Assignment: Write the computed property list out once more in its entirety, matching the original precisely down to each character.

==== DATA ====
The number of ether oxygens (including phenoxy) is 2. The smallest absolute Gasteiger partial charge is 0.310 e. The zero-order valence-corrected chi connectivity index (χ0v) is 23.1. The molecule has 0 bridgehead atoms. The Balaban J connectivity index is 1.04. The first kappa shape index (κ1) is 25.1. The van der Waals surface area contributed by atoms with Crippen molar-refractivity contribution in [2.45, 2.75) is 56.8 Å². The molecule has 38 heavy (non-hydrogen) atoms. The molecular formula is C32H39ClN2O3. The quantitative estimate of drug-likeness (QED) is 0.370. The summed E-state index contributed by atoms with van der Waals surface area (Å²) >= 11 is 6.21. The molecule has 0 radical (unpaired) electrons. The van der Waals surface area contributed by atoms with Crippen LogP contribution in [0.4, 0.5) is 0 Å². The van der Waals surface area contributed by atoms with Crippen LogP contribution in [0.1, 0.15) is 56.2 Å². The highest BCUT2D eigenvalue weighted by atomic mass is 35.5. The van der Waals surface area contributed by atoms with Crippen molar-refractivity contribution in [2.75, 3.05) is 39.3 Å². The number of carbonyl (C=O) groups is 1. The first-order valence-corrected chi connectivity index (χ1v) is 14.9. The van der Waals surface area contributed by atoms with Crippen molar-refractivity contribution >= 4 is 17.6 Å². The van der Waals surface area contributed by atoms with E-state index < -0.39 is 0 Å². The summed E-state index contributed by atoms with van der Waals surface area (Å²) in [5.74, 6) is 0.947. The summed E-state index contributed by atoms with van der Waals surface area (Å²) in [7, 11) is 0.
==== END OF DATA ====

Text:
The number of ether oxygens (including phenoxy) is 2. The smallest absolute Gasteiger partial charge is 0.310 e. The zero-order valence-corrected chi connectivity index (χ0v) is 23.1. The molecule has 0 bridgehead atoms. The Balaban J connectivity index is 1.04. The first kappa shape index (κ1) is 25.1. The van der Waals surface area contributed by atoms with Crippen molar-refractivity contribution in [2.45, 2.75) is 56.8 Å². The molecule has 38 heavy (non-hydrogen) atoms. The molecular formula is C32H39ClN2O3. The quantitative estimate of drug-likeness (QED) is 0.370. The summed E-state index contributed by atoms with van der Waals surface area (Å²) >= 11 is 6.21. The molecule has 0 radical (unpaired) electrons. The van der Waals surface area contributed by atoms with Crippen LogP contribution in [0.4, 0.5) is 0 Å². The van der Waals surface area contributed by atoms with Crippen LogP contribution in [0.1, 0.15) is 56.2 Å². The highest BCUT2D eigenvalue weighted by atomic mass is 35.5. The van der Waals surface area contributed by atoms with Crippen molar-refractivity contribution in [2.75, 3.05) is 39.3 Å². The number of carbonyl (C=O) groups is 1. The first-order valence-corrected chi connectivity index (χ1v) is 14.9. The van der Waals surface area contributed by atoms with Crippen molar-refractivity contribution >= 4 is 17.6 Å². The van der Waals surface area contributed by atoms with E-state index < -0.39 is 0 Å². The summed E-state index contributed by atoms with van der Waals surface area (Å²) in [5.74, 6) is 0.947. The summed E-state index contributed by atoms with van der Waals surface area (Å²) in [7, 11) is 0.